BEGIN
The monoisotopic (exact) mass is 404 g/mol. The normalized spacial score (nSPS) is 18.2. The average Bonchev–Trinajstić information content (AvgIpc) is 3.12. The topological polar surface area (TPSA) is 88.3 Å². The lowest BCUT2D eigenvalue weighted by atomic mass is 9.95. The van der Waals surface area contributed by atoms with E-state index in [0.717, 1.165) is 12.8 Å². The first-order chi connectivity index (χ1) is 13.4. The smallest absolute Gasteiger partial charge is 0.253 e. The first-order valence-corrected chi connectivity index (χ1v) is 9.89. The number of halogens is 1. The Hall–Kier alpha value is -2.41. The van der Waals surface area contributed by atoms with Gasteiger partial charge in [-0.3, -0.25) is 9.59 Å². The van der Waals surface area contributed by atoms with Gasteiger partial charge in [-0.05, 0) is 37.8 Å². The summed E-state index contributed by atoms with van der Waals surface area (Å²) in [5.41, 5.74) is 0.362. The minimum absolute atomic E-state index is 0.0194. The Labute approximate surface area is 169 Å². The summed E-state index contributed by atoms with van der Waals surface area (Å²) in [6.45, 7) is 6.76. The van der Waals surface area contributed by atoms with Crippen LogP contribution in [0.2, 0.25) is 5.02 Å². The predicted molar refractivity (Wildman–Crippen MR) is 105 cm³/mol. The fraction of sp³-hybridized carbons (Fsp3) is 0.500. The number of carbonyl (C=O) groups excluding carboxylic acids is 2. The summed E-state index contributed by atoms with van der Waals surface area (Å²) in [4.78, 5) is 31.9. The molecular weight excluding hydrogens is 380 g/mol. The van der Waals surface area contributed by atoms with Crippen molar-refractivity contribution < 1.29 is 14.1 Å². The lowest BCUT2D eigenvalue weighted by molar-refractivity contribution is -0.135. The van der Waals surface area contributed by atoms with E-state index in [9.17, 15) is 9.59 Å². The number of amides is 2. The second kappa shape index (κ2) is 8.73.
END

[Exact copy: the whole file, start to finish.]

The monoisotopic (exact) mass is 404 g/mol. The normalized spacial score (nSPS) is 18.2. The average Bonchev–Trinajstić information content (AvgIpc) is 3.12. The topological polar surface area (TPSA) is 88.3 Å². The lowest BCUT2D eigenvalue weighted by atomic mass is 9.95. The van der Waals surface area contributed by atoms with E-state index in [0.717, 1.165) is 12.8 Å². The first-order chi connectivity index (χ1) is 13.4. The smallest absolute Gasteiger partial charge is 0.253 e. The first-order valence-corrected chi connectivity index (χ1v) is 9.89. The number of halogens is 1. The Hall–Kier alpha value is -2.41. The van der Waals surface area contributed by atoms with Gasteiger partial charge in [-0.3, -0.25) is 9.59 Å². The van der Waals surface area contributed by atoms with Gasteiger partial charge in [-0.05, 0) is 37.8 Å². The summed E-state index contributed by atoms with van der Waals surface area (Å²) in [5.41, 5.74) is 0.362. The minimum absolute atomic E-state index is 0.0194. The Labute approximate surface area is 169 Å². The summed E-state index contributed by atoms with van der Waals surface area (Å²) in [6.45, 7) is 6.76. The van der Waals surface area contributed by atoms with Crippen LogP contribution in [0.2, 0.25) is 5.02 Å². The predicted molar refractivity (Wildman–Crippen MR) is 105 cm³/mol. The fraction of sp³-hybridized carbons (Fsp3) is 0.500. The number of carbonyl (C=O) groups excluding carboxylic acids is 2. The summed E-state index contributed by atoms with van der Waals surface area (Å²) in [4.78, 5) is 31.9. The molecular weight excluding hydrogens is 380 g/mol. The van der Waals surface area contributed by atoms with Crippen molar-refractivity contribution < 1.29 is 14.1 Å². The lowest BCUT2D eigenvalue weighted by molar-refractivity contribution is -0.135. The van der Waals surface area contributed by atoms with E-state index in [9.17, 15) is 9.59 Å². The number of amides is 2. The second kappa shape index (κ2) is 8.73.